MIT wins design competition for Elon Musk's Hyperloop

COLLEGE STATION, Texas -- MIT student engineers won a competition to transform SpaceX and Tesla Motors co-founder Elon Musk' idea into a design for a Hyperloop to move pods of people at high speed.

See Full Article

The Boston-based Massachusetts Institute of Technology was named the winner on Saturday after a competition among more than 1,000 college students at Texas A&M university in College Station.

The Hyperloop is a high-speed ground transport concept proposed by Musk to transport "pods" of 20-to-30 people through a 12-foot diameter tube at speeds of roughly 700 mph.

More than 100 university teams presented design concepts to a panel of judges in an event that began Friday.

Delft University of Technology from The Netherlands finished second, the University of Wisconsin third, Virginia Tech fourth and the University of California, Irvine, fifth.

The top teams will build their pods and test them at the world's first Hyperloop Test Track, being built adjacent to SpaceX's Hawthorne, California, headquarters.



Advertisements

Latest Tech & Science News

  • Astronaut and moonwalker Alan Bean dies at 86

    Tech & Science CTV News
    Astronaut Alan Bean, who was the fourth person to walk on the moon, has died. A statement released by NASA and family members says Bean died Saturday in Houston after a short illness. He was 86. Source
  • Astronaut David Saint-Jacques talks about space, science and an old Rubix cube

    Tech & Science CTV News
    The next Canadian to travel to space is biding his time under quarantine in Kazakhstan, standing by in case something goes wrong to replace an astronaut set to blast off next month, before his own maiden space mission in December. Source
  • Astronaut David Saint-Jacques talks about space, science and an old Rubik's cube

    Tech & Science CTV News
    The next Canadian to travel to space is biding his time under quarantine in Kazakhstan, standing by in case something goes wrong to replace an astronaut set to blast off next month, before his own maiden space mission in December. Source
  • The International Space Station returns to the night sky, and here's how you can see it

    Tech & Science CBC News
    After a brief absence and some extremely early morning appearances, the International Space Station (ISS) returns to the night sky, and you can watch as it crosses the stars. The orbiting science platform is home to, on average, six people at a time. Source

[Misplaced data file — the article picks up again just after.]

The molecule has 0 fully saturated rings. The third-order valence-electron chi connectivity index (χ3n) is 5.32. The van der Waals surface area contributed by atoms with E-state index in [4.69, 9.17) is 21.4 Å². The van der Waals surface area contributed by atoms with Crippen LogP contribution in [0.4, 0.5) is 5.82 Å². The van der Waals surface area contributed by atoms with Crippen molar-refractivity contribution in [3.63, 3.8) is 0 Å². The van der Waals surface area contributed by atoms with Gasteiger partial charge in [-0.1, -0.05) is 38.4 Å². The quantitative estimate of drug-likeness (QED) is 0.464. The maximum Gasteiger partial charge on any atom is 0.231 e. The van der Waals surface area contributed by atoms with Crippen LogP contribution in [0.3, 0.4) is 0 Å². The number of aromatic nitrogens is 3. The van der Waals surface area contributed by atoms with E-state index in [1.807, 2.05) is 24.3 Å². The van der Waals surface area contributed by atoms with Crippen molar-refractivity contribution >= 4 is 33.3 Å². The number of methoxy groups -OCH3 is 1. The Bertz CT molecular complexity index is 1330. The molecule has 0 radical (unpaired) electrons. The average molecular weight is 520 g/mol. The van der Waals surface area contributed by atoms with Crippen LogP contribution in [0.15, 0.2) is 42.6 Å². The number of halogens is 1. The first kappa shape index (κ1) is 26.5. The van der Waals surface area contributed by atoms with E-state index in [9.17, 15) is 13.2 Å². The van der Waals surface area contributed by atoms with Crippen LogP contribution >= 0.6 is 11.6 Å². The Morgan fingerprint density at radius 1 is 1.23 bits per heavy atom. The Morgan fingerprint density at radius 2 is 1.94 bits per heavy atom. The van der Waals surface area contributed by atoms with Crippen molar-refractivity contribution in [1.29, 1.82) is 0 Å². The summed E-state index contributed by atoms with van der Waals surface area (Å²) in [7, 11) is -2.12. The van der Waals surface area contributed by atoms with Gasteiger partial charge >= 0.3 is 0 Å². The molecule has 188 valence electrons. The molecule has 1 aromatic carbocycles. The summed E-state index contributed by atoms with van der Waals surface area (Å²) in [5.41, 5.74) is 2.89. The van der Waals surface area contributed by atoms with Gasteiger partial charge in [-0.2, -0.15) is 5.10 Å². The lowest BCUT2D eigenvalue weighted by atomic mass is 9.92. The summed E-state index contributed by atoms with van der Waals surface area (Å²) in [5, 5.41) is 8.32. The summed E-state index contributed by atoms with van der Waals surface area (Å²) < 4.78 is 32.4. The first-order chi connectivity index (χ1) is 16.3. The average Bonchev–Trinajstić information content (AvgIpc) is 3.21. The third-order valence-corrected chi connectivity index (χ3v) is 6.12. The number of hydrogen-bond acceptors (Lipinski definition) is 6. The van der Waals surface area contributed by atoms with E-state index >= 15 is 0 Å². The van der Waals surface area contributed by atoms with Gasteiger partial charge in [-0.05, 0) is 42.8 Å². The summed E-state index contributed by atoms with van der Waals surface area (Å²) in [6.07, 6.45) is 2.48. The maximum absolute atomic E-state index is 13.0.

• Feds announce $26.7M for space technologies

    Tech & Science CBC News
    Science Minister Navdeep Bains has announced an investment of more than $26.7 million in space technology that will benefit 33 Canadian companies. Bains says the new money will support 46 projects and create or secure 397 jobs. Source
  • Bains announces $26.7 million investment in space technology

    Tech & Science CTV News
    MONTREAL -- Science Minister Navdeep Bains has announced an investment of more than $26.7 million in space technology that will benefit 33 Canadian companies. Bains says the new money will support 46 projects and create or secure 397 jobs. Source
  • 'Stinking and stunning' corpse flower blooms at Edmonton's Muttart Conservatory

    Tech & Science CBC News
    A rare, exotic plant known for its putrid bouquet has bloomed inside the pyramids of Edmonton's Muttart Conservatory. The corpse flower bloomed overnight Thursday, emitting a putrid odour of discarded diapers, rotting meat and hot garbage. Source
  • Scientists to test if Loch Ness monster exists using DNA sampling

    Tech & Science CBC News
    The stories seem as tall as the lake is deep. For hundreds of years, visitors to Scotland's Loch Ness have described seeing a monster that some believe lurks in the depths. But now the legend of "Nessie" may have no place left to hide. Source
  • New app lets parents keep kids' pertinent information at their fingertips

    Tech & Science CTV News
    MONTREAL -- A Montreal-based organization is launching a new free app that lets parents keep their children's vital information close at hand. The Missing Children's Network says the SIGN4L application allows parents to store up-to-date photos and vital information in one place for quick access in an emergency. Source
  • Chinook salmon fishery cut to protect southern resident orca population

    Tech & Science CBC News
    The federal government is getting mixed reactions to its plan to protect southern resident killer whales by protecting the orcas' primary food: Chinook salmon. On Thursday, Fisheries Minister Dominic LeBlanc announced plans to cut the allowable catch of Chinook salmon by 25 to 35 per cent. Source